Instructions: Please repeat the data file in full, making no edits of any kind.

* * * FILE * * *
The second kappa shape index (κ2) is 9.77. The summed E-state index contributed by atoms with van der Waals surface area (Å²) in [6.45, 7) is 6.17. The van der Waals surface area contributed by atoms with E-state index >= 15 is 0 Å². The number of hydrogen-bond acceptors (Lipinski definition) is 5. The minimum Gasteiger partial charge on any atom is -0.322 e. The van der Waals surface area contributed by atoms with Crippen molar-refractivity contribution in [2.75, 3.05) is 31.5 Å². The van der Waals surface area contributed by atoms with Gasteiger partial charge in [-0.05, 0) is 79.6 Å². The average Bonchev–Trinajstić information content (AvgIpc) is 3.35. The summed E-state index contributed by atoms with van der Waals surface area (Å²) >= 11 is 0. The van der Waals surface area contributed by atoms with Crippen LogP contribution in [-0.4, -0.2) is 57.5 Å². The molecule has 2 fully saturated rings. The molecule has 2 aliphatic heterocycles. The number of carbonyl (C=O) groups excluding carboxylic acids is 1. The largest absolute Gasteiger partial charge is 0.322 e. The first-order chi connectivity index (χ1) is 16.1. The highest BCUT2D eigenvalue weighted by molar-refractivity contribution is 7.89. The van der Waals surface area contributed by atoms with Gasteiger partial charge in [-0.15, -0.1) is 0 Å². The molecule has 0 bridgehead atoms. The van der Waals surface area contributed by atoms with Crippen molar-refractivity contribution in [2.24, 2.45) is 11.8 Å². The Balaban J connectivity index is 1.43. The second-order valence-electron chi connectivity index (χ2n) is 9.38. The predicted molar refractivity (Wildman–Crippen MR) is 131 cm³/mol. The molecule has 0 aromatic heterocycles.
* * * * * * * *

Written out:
The second kappa shape index (κ2) is 9.77. The summed E-state index contributed by atoms with van der Waals surface area (Å²) in [6.45, 7) is 6.17. The van der Waals surface area contributed by atoms with E-state index >= 15 is 0 Å². The number of hydrogen-bond acceptors (Lipinski definition) is 5. The minimum Gasteiger partial charge on any atom is -0.322 e. The van der Waals surface area contributed by atoms with Crippen molar-refractivity contribution in [2.75, 3.05) is 31.5 Å². The van der Waals surface area contributed by atoms with Gasteiger partial charge in [-0.05, 0) is 79.6 Å². The average Bonchev–Trinajstić information content (AvgIpc) is 3.35. The summed E-state index contributed by atoms with van der Waals surface area (Å²) >= 11 is 0. The van der Waals surface area contributed by atoms with Crippen LogP contribution in [-0.4, -0.2) is 57.5 Å². The molecule has 2 fully saturated rings. The molecule has 2 aliphatic heterocycles. The number of carbonyl (C=O) groups excluding carboxylic acids is 1. The largest absolute Gasteiger partial charge is 0.322 e. The first-order chi connectivity index (χ1) is 16.1. The highest BCUT2D eigenvalue weighted by molar-refractivity contribution is 7.89. The van der Waals surface area contributed by atoms with Gasteiger partial charge in [-0.15, -0.1) is 0 Å². The molecule has 0 bridgehead atoms. The van der Waals surface area contributed by atoms with Crippen molar-refractivity contribution in [2.24, 2.45) is 11.8 Å². The Balaban J connectivity index is 1.43. The second-order valence-electron chi connectivity index (χ2n) is 9.38. The predicted molar refractivity (Wildman–Crippen MR) is 131 cm³/mol. The molecule has 0 aromatic heterocycles.